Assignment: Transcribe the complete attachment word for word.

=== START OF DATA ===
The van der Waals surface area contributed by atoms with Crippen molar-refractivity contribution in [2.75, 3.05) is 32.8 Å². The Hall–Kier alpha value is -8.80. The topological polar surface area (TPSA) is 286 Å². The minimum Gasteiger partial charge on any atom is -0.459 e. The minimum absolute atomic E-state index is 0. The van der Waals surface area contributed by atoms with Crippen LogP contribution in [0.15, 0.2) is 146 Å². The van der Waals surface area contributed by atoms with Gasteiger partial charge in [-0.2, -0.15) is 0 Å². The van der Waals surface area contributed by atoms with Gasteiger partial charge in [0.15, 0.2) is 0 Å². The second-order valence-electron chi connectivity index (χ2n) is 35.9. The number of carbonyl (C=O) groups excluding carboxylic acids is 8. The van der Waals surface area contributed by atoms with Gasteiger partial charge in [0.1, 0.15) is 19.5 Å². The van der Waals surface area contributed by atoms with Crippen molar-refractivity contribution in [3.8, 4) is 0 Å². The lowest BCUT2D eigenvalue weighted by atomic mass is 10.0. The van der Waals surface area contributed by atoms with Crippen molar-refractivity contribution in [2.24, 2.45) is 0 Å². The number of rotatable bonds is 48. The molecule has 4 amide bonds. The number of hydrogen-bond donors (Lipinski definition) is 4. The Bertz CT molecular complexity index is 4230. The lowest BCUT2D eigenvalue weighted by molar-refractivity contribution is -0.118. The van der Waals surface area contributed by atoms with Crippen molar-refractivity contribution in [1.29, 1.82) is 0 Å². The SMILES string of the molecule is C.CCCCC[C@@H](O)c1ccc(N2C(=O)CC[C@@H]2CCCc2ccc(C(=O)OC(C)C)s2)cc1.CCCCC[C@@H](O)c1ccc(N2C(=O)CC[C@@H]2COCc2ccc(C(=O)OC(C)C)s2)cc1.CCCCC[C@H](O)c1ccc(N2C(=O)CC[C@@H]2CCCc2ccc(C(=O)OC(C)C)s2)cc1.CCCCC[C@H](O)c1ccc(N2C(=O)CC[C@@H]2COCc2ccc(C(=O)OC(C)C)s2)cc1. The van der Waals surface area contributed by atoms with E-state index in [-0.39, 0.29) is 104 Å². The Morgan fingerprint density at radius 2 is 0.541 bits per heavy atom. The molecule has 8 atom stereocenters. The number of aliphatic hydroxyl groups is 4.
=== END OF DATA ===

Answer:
The van der Waals surface area contributed by atoms with Crippen molar-refractivity contribution in [2.75, 3.05) is 32.8 Å². The Hall–Kier alpha value is -8.80. The topological polar surface area (TPSA) is 286 Å². The minimum Gasteiger partial charge on any atom is -0.459 e. The minimum absolute atomic E-state index is 0. The van der Waals surface area contributed by atoms with Crippen LogP contribution in [0.15, 0.2) is 146 Å². The van der Waals surface area contributed by atoms with Gasteiger partial charge in [-0.2, -0.15) is 0 Å². The van der Waals surface area contributed by atoms with Gasteiger partial charge in [0.15, 0.2) is 0 Å². The second-order valence-electron chi connectivity index (χ2n) is 35.9. The number of carbonyl (C=O) groups excluding carboxylic acids is 8. The van der Waals surface area contributed by atoms with Gasteiger partial charge in [0.1, 0.15) is 19.5 Å². The van der Waals surface area contributed by atoms with Crippen molar-refractivity contribution in [3.8, 4) is 0 Å². The lowest BCUT2D eigenvalue weighted by atomic mass is 10.0. The van der Waals surface area contributed by atoms with Crippen molar-refractivity contribution in [2.24, 2.45) is 0 Å². The number of rotatable bonds is 48. The molecule has 4 amide bonds. The number of hydrogen-bond donors (Lipinski definition) is 4. The Bertz CT molecular complexity index is 4230. The lowest BCUT2D eigenvalue weighted by molar-refractivity contribution is -0.118. The van der Waals surface area contributed by atoms with Crippen molar-refractivity contribution in [1.29, 1.82) is 0 Å². The SMILES string of the molecule is C.CCCCC[C@@H](O)c1ccc(N2C(=O)CC[C@@H]2CCCc2ccc(C(=O)OC(C)C)s2)cc1.CCCCC[C@@H](O)c1ccc(N2C(=O)CC[C@@H]2COCc2ccc(C(=O)OC(C)C)s2)cc1.CCCCC[C@H](O)c1ccc(N2C(=O)CC[C@@H]2CCCc2ccc(C(=O)OC(C)C)s2)cc1.CCCCC[C@H](O)c1ccc(N2C(=O)CC[C@@H]2COCc2ccc(C(=O)OC(C)C)s2)cc1. The van der Waals surface area contributed by atoms with E-state index in [-0.39, 0.29) is 104 Å². The Morgan fingerprint density at radius 2 is 0.541 bits per heavy atom. The molecule has 8 atom stereocenters. The number of aliphatic hydroxyl groups is 4.